RAMALLAH (AP) â€” Embattled Mahmoud Abbas got a major boost in his increasingly bellicose showdown with Hamas on Saturday, with a US diplomat saying he expects a crippling 15-month-old foreign aid embargo to be lifted once the Palestinian president appoints an emergency government without the Islamic fighters.But the money is unlikely to reach Gaza, now controlled by Hamas and cut off from the world.
The new Cabinet, to be headed by internationally respected economist Salam Fayyad, is to be sworn in Sunday, just three days after Abbas dismantled the Hamas-Fateh coalition government in response to Hamas’ takeover of Gaza.
In Gaza, panicked residents lined up at bakeries to stock up on bread, fearing growing shortages of food, fuel and other staples as the crossings of the fenced-in strip with Israel and Egypt remained closed. Hundreds of other Gazans rushed to the border crossing with Israel to try to escape Hamas rule, but found gates locked. Israeli troops briefly fired warning shots.
Senior officials of Abbas’ Fateh movement, who had fled Gaza, started reaching the West Bank. The head of Palestine TV said he had crawled for several hundred metres to evade gunfire at the Gaza-Israel crossing before making it to safety.
Across Gaza, Hamas cemented control. Deposed Prime Minister Ismail Haniyeh replaced Abbas-allied security commanders with his loyalists, and Hamas gunmen searched homes and neighbourhoods to round up their opponents’ weapons. In the southern town of Khan Younis, members of the most powerful local clan refused to hand over their guns, and a firefight erupted. Hamas fighters besieged and then stormed the homes of clan members, saying they confiscated drugs and a large weapons cache.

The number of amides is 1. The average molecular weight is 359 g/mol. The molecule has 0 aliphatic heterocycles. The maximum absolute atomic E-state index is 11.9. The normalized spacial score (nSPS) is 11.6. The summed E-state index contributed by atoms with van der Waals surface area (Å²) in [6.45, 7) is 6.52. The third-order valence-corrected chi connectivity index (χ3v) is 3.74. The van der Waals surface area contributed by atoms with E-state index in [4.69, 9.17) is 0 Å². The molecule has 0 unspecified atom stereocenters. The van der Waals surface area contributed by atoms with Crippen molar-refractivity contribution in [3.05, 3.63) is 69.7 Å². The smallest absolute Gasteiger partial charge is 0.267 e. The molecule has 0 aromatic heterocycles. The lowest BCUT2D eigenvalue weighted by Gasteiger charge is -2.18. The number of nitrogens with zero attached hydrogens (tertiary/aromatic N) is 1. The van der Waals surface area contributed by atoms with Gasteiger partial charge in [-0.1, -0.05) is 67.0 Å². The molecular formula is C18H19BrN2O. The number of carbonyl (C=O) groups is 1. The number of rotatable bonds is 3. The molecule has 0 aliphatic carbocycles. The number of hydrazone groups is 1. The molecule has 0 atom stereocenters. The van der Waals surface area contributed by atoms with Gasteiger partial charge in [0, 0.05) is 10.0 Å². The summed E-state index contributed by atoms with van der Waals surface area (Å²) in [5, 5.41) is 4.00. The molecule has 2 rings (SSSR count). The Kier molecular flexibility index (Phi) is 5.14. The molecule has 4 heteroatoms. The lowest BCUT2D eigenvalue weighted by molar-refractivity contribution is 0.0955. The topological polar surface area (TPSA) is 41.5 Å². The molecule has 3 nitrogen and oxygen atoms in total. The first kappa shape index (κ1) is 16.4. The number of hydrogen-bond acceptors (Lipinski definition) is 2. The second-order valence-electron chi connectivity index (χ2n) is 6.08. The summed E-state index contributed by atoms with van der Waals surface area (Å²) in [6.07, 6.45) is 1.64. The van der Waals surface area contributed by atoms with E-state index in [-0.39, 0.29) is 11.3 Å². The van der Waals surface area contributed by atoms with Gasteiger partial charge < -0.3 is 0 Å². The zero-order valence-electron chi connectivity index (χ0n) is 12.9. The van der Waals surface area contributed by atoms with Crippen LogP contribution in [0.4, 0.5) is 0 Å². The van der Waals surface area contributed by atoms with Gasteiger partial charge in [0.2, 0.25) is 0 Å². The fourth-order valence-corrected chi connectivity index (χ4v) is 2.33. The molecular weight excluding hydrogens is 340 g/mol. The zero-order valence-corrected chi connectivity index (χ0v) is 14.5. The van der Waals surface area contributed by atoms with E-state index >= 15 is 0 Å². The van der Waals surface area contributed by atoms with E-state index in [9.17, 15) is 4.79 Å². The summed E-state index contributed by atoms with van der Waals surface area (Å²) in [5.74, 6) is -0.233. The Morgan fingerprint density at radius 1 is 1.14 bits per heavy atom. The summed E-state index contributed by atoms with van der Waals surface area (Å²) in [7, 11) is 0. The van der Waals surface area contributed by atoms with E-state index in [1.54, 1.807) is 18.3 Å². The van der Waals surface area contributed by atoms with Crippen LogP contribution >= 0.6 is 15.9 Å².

Two Fateh loyalists were killed Saturday, in what Fateh alleged were revenge killings. Also, the bodies of seven Hamas members were found in the basement of the Preventive Security Service headquarters, a Fateh stronghold captured Thursday, and the bullet-riddled corpse of a Fateh field commander turned up in southern Gaza. More than 100 people were killed a week of clashes.
In the West Bank, gunmen from Abbas’ Fateh movement attacked Hamas-run institutions, storming the parliament and several government ministries. Chanting “Hamas Out”, they planted Fateh and Palestinian flags on rooftops. They attacked Deputy Parliament Speaker Hassan Kreisheh, an independent, but parliament employees prevented the assailants from grabbing him. The gunmen left after warning government workers that those with Hamas ties would not be allowed to return.
With Hamas and Fateh tightening their grip in Gaza and the West Bank, respectively, the leaders of the two political camps traded increasingly harsh verbal attacks and challenged each other’s right to rule.
In Gaza, Deputy Parliament Speaker Ahmed Bahar of Hamas called Abbas’ attempt to form an emergency government illegal.
Abbas, meanwhile, angrily rejected attempts by Arab League chief Amr Musa to mediate between him and Hamas’ supreme leader, Khaled Mashaal. Abbas aide Yasser Abed Rabbo said the president would not engage in a dialogue with “killers.”
Arab foreign ministers at crisis talks in Cairo urged Hamas and Abbas to step back from the brink, condemning the “criminal acts” in the Gaza Strip.
They stressed “the need to respect the legitimacy of the Palestinian nation headed by Mahmoud Abbas and respect elected institutions, including the Legislative Council,” where Hamas has a majority.
They agreed on the formation of a committee to analyse the current situation in Gaza and report its findings to the Arab League. The committee will be composed of foreign ministers from Jordan, Saudi Arabia, Egypt and Qatar.